Toilet block to turn into cafe after plans get green light

The council-owned facility in Frinton Road, Holland-on-Sea, was closed as part of Tendring District Council’s public convenience strategy, which came into effect in 2017.Now, a lease has been agreed between the council and a tenant, Stuart Hazell, to open up a café with refurbished toilet facilities which would be open to the public.

Mr Hazell said he was looking forward to starting work on the block’s conversion now that councillors had given him the green light to proceed.”I hope this café will be a facility local residents and visitors can use and enjoy, while the toilet will help to provide an amenity to the community during café opening hours,” he said.

The decision was approved by the council’s planning committee on Wednesday, February 12, with the plans including an extension and improvement to the existing public toilet.The cafe will also have indoor and outdoor seating areas.Planning permission restricts the café to opening between 9am-6pm Monday to Saturday and 9am-4pm on Sundays and bank holidays – but the toilet will remain accessible year-round.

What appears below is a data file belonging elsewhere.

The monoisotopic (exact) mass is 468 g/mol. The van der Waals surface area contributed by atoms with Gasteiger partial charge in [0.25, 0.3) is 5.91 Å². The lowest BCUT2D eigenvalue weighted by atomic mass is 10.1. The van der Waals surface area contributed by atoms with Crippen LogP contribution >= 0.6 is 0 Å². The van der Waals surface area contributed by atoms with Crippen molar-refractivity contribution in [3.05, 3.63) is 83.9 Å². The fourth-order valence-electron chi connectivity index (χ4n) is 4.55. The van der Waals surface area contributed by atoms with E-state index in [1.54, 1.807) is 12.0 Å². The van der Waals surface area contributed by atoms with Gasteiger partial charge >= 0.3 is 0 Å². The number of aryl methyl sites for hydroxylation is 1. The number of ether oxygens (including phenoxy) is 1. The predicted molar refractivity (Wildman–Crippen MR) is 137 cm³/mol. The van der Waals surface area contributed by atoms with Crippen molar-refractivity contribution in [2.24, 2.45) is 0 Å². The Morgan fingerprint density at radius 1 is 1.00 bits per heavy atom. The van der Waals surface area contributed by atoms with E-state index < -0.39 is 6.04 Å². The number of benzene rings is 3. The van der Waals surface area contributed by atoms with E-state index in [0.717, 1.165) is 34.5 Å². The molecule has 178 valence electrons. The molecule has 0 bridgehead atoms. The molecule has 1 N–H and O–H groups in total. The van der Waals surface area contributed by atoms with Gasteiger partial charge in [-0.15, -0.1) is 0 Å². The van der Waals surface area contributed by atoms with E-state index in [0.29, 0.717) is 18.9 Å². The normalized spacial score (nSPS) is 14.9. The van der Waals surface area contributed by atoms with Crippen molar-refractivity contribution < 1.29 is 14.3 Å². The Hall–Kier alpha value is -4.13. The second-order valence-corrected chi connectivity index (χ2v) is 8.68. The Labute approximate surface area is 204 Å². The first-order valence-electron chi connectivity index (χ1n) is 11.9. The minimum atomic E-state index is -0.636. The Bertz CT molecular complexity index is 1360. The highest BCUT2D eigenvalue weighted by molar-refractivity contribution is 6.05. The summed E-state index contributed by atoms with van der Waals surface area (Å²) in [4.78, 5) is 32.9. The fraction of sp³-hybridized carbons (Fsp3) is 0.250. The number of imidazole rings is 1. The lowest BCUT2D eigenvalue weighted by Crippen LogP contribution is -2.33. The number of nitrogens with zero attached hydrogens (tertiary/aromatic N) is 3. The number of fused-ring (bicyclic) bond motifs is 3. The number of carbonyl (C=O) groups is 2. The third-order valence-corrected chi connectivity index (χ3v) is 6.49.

Carlo Guglielmi, district cabinet member for finance and corporate resources, added: “Opening up this former toilet block will make use of a redundant building, bring in a modest income to the council, and provide an amenity for the community.”We have successfully let two of our other former toilet blocks in the district, with another in Dovercourt also in the process of being converted to a café, while one in Walton has been turned into a recording studio.

“This forms part of our Property Strategy to make best use of our buildings for the benefit of local communities.”The Walton toilet block, in Church Road, is now Wave Break studio, run by Paul Hepworth.When granted planning permission for his studio, Mr Hepworth said: “There is a rich heritage of music in this area and I want to build on that for all ages.”I am keen to offer something creative with an educational use and for people with disabilities, as I used to work as a music therapist and know the benefits this can have.”

Special Thanks to East Anglian for their Article-

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